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Vostok Cosmonauts

 

Gherman Stepanovich Titov (Vostok 2)

 

 

 

 

 

 

 

Titov completed military aviation training in 1957 and served as an Air Force pilot in the Second Leningrad Aviation Region. In 1960 he was selected in the first cosmonaut group and became the second man to orbit the earth in a one day flight in 1961 aboard Vostok 2. His boyish good looks and buoyant personality made him a worldwide heart throb after his flight. He liked women, drink, and fast cars, and took full advantage of his celebrity. This resulted in constant trouble with his chain of command over an endless succession of incidents with women and drunk-driving accidents. With the other flown cosmonauts he entered the Zhukovskiy Air Force Engineering Academy in 1962 for formal training as an engineering test pilot. During this period he headed the cosmonaut team training for flight of the Spiral spaceplane. He graduated from Zhukovskiy in 1968 but the chances for future spaceflights seemed slim. He had suffered space sickness on his first flight. This was later found to be common, but in the 1960’s it was held against him. Furthermore it was clear that the Spiral was a dead-end programme that would never fly. Therefore he consciously selected a management career in the Soviet space forces. He graduated from the General Staff Military Academy and was appointed Deputy Chief of the Space Command and Control units in August 1972. From June 1973 he was First Deputy Chief of GUKOS for Research, and First Deputy Commander of GUKOS from 1979 to 1991. In these positions he played a key role in the testing and qualification of numerous military space systems. Titov retired from the military in October 1992. Gherman Titov sadly died on 20th September 2000 from a heart attack.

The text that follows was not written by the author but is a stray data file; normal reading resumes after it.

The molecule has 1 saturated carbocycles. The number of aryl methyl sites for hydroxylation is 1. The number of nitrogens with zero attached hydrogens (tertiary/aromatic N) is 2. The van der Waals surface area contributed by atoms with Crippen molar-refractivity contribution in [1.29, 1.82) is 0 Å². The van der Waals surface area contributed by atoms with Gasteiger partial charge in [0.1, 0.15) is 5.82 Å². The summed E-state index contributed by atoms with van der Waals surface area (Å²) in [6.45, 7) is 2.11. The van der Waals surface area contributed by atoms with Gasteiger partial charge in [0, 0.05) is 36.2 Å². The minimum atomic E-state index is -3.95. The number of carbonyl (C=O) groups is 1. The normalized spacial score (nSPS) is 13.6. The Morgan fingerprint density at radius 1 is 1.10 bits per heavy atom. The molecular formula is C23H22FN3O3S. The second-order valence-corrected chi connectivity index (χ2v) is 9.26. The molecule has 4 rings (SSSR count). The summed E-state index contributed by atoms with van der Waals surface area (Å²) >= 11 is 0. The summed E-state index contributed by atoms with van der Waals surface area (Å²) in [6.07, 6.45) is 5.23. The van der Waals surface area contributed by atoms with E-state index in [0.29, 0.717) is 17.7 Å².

Andrian Grigoryevich Nikolayev (Vostok 3)